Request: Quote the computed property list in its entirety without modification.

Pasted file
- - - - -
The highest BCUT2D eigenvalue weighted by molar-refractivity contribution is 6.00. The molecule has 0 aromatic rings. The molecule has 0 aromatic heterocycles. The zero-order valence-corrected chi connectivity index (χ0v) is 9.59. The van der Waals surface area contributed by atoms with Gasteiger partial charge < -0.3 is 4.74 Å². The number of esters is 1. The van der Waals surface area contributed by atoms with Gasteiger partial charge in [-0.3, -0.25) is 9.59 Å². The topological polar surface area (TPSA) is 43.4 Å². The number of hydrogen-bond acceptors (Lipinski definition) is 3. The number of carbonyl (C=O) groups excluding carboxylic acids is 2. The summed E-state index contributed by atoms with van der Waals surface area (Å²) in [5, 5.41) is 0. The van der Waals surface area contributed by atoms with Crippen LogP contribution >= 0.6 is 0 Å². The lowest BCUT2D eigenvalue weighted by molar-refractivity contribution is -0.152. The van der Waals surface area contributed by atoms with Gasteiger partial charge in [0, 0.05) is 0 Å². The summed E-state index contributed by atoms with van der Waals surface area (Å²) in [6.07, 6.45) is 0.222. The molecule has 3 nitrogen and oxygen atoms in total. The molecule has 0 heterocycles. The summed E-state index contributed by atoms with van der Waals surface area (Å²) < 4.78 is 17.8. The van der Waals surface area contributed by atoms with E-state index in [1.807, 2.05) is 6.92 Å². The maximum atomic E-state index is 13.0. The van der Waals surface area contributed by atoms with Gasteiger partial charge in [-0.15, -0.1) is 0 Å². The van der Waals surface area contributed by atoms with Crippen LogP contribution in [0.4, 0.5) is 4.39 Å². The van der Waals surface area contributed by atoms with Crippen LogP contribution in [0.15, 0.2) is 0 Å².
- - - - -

The highest BCUT2D eigenvalue weighted by molar-refractivity contribution is 6.00. The molecule has 0 aromatic rings. The molecule has 0 aromatic heterocycles. The zero-order valence-corrected chi connectivity index (χ0v) is 9.59. The van der Waals surface area contributed by atoms with Gasteiger partial charge < -0.3 is 4.74 Å². The number of esters is 1. The van der Waals surface area contributed by atoms with Gasteiger partial charge in [-0.3, -0.25) is 9.59 Å². The topological polar surface area (TPSA) is 43.4 Å². The number of hydrogen-bond acceptors (Lipinski definition) is 3. The number of carbonyl (C=O) groups excluding carboxylic acids is 2. The summed E-state index contributed by atoms with van der Waals surface area (Å²) in [5, 5.41) is 0. The van der Waals surface area contributed by atoms with Crippen LogP contribution >= 0.6 is 0 Å². The lowest BCUT2D eigenvalue weighted by molar-refractivity contribution is -0.152. The van der Waals surface area contributed by atoms with Gasteiger partial charge in [0, 0.05) is 0 Å². The summed E-state index contributed by atoms with van der Waals surface area (Å²) in [6.07, 6.45) is 0.222. The molecule has 3 nitrogen and oxygen atoms in total. The molecule has 0 heterocycles. The summed E-state index contributed by atoms with van der Waals surface area (Å²) < 4.78 is 17.8. The van der Waals surface area contributed by atoms with E-state index in [1.807, 2.05) is 6.92 Å². The maximum atomic E-state index is 13.0. The van der Waals surface area contributed by atoms with Gasteiger partial charge in [-0.15, -0.1) is 0 Å². The van der Waals surface area contributed by atoms with Crippen LogP contribution in [0.4, 0.5) is 4.39 Å². The van der Waals surface area contributed by atoms with Crippen LogP contribution in [0.15, 0.2) is 0 Å².